7. Blaming leads to blaming. Brain research increasingly emphasizes that the more frequently we have certain thoughts and behaviors, the more strongly they become embedded in the neuronal pathways of our brain. Consequently, regarding anger provoking situations for example, the more frequently we blame others for how we react, the more likely we will continue to do so. And the more we respond aggressively, the more such aggression becomes the “go-to” reaction.

More: https://www.psychologytoday.com/gb/blog/overcoming-destructive-anger/201811/7-consequences-blaming-others-how-we-manage-anger


Namaste. I love you

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Post by Raggamuffin on Tue Jul 16, 2019 9:36 pm

eddie wrote:How is it that others are responsible for your rage?

They did something to enrage you.

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Post by eddie on Tue Jul 16, 2019 9:37 pm

As long as you believe that your painful feelings of anger, fear, hurt, anxiety, depression, guilt or shame are caused by something outside yourself, rather than from your own thoughts and actions, you will see yourself as a victim and have a need to try to control others. As long as you avoid responsibility for learning your manage your feelings of loneliness, heartache, sorrow, grief and helplessness over others, you will try to cover these feelings up with your addiction to anger and blame.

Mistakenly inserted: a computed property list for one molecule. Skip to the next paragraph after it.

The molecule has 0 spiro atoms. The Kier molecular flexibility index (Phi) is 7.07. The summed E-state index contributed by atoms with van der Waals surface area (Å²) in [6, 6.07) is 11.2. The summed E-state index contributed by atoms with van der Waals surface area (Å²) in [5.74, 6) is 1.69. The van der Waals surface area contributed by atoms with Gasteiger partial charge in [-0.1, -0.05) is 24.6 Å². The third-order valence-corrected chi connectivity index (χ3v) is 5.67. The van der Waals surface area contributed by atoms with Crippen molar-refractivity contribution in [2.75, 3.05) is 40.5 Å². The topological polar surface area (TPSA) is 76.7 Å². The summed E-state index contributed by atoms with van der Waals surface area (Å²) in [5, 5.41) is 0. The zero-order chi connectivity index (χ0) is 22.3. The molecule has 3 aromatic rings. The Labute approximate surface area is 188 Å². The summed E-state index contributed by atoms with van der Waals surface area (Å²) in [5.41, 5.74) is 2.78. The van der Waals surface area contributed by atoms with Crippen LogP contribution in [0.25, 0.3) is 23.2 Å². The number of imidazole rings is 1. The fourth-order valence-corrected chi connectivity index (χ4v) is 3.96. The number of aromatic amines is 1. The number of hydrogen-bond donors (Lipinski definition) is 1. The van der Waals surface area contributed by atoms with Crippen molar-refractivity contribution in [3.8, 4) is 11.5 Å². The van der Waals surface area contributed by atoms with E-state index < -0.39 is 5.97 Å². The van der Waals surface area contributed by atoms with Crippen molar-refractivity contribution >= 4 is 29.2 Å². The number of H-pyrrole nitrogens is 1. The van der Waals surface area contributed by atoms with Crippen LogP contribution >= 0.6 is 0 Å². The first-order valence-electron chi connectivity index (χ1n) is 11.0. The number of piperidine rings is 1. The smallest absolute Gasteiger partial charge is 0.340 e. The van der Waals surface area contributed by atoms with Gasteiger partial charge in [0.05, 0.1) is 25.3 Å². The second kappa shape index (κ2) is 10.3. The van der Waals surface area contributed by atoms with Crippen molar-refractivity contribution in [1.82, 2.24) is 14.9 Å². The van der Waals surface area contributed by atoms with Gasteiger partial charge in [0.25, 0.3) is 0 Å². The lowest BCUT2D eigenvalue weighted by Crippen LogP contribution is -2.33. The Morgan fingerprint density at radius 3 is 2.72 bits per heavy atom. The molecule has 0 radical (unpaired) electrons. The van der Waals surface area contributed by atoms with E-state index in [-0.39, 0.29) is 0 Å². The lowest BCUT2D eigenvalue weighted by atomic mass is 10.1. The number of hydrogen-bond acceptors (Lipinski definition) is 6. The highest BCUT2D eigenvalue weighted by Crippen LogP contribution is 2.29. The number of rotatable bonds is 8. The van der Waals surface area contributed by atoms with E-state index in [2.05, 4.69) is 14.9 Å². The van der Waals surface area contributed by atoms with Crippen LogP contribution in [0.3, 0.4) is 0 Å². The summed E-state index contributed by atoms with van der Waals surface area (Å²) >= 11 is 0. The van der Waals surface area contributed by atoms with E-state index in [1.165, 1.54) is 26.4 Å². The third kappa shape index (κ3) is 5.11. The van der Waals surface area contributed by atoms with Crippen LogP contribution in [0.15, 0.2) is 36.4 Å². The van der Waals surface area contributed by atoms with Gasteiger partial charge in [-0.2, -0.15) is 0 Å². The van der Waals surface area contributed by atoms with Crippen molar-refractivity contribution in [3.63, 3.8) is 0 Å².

Learning to take 100% responsibility for your own feelings is the key to moving beyond anger and blame. Learning and practicing the Inner Bonding process is a powerful way to learn responsibility for your feelings.

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Post by Thorin on Tue Jul 16, 2019 9:38 pm

eddie wrote:How is it that others are responsible for your rage?

Talk to Allied soldiers who were prisoners of war under the Japanese and ask them whether they are responsible for being angry at their Japanese guards Eddie?

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Post by Raggamuffin on Tue Jul 16, 2019 9:45 pm